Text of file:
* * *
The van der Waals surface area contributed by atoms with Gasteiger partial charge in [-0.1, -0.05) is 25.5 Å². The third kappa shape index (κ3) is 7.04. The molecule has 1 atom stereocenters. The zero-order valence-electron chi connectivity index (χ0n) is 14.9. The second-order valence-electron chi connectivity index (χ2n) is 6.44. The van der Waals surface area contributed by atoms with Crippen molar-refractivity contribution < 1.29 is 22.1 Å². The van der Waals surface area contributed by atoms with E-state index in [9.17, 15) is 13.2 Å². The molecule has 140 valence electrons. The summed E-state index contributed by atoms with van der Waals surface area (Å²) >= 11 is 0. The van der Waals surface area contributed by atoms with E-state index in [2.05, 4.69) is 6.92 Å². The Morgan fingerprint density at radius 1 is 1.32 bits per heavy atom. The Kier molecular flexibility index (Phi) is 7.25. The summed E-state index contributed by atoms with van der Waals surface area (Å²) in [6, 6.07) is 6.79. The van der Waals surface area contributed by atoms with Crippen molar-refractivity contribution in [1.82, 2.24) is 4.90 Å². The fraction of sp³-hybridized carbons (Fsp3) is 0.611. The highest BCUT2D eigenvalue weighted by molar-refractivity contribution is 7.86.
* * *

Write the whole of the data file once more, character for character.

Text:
The van der Waals surface area contributed by atoms with Gasteiger partial charge in [-0.1, -0.05) is 25.5 Å². The third kappa shape index (κ3) is 7.04. The molecule has 1 atom stereocenters. The zero-order valence-electron chi connectivity index (χ0n) is 14.9. The second-order valence-electron chi connectivity index (χ2n) is 6.44. The van der Waals surface area contributed by atoms with Crippen molar-refractivity contribution < 1.29 is 22.1 Å². The van der Waals surface area contributed by atoms with E-state index in [9.17, 15) is 13.2 Å². The molecule has 140 valence electrons. The summed E-state index contributed by atoms with van der Waals surface area (Å²) >= 11 is 0. The van der Waals surface area contributed by atoms with E-state index in [2.05, 4.69) is 6.92 Å². The Morgan fingerprint density at radius 1 is 1.32 bits per heavy atom. The Kier molecular flexibility index (Phi) is 7.25. The summed E-state index contributed by atoms with van der Waals surface area (Å²) in [6, 6.07) is 6.79. The van der Waals surface area contributed by atoms with Crippen molar-refractivity contribution in [1.82, 2.24) is 4.90 Å². The fraction of sp³-hybridized carbons (Fsp3) is 0.611. The highest BCUT2D eigenvalue weighted by molar-refractivity contribution is 7.86.